The lack of transparency applies to all areas of the BC pandemic response, not just the sequencing and disclosure of variants. The province stopped sharing healthcare worker infection rates last year, according to the Public Health Agency of Canada (PHAC), and then denied doing so. Pressed by local media, BC provincial health worker Bonnie Henry admitted the province had indeed stopped sharing this key information, citing the data as “too sensitive to share.” In the spring, leaked reports showed that the BCCDC had deliberately withheld granular data on the local infection rate, despite its claims that it had not collected this type of research.
The NDP government has also been deliberately opaque in recognizing transmission in schools. Given the central role schools play in freeing parents from their childcare responsibilities so that they can return to work and generate profits for big business, the pro-business NDP’s determination to keep them open at all costs is hardly surprising. Unlike other jurisdictions, outbreaks do not have an established definition in British Columbia and are reported at the sole discretion of the local health authority.
As a result, only a handful of outbreaks were reported during the 2020-21 school year. But this policy obscured the real reality. For example, at Earl Marriott High School, there have been at least 47 cases among students in the days leading up to Christmas in several years. The gravity of the situation was only brought to the public’s attention when the local superintendent released the information, while the Fraser Health Authority said nothing.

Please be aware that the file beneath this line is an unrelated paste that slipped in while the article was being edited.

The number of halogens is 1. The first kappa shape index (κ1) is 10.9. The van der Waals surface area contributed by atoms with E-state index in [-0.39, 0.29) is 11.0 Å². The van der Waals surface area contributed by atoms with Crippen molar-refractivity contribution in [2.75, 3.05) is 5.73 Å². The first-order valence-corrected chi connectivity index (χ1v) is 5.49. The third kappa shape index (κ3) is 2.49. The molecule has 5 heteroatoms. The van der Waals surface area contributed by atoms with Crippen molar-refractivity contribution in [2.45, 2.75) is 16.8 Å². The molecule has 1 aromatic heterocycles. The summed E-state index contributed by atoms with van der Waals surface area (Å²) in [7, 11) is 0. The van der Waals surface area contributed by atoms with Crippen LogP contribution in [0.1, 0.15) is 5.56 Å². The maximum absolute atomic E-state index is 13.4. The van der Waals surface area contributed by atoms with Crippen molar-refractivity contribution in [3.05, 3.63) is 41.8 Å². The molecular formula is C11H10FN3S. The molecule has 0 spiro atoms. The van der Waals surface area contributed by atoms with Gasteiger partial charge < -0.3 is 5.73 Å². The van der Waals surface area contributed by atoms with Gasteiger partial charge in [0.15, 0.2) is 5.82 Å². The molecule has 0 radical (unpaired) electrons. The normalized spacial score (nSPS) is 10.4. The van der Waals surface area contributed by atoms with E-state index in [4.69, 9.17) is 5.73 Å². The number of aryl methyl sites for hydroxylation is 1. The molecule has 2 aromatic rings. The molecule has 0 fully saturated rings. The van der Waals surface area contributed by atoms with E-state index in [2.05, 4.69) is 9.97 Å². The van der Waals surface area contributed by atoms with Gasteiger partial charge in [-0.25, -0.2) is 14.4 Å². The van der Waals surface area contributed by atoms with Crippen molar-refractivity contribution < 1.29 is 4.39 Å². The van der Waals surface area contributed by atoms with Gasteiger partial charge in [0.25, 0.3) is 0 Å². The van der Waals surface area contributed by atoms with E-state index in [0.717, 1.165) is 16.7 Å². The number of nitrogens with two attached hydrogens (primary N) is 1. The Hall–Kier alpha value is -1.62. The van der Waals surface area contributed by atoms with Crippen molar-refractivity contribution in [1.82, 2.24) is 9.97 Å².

Data released in May this year revealed that there were at least 21 different cases of school transmission in a single school district, School District 43 Coquitlam, over a two-month period, from January to March, despite the data. collected between the second and third waves when community transmission was at its lowest level since the previous spring. The report officially refers to cases of school transmission as clusters, but these are loosely defined by the province. Any transmission incident between two or more people is classified as a cluster. As with Earl Marriott, this defining system is able to precisely mask the number of students and staff who are infected.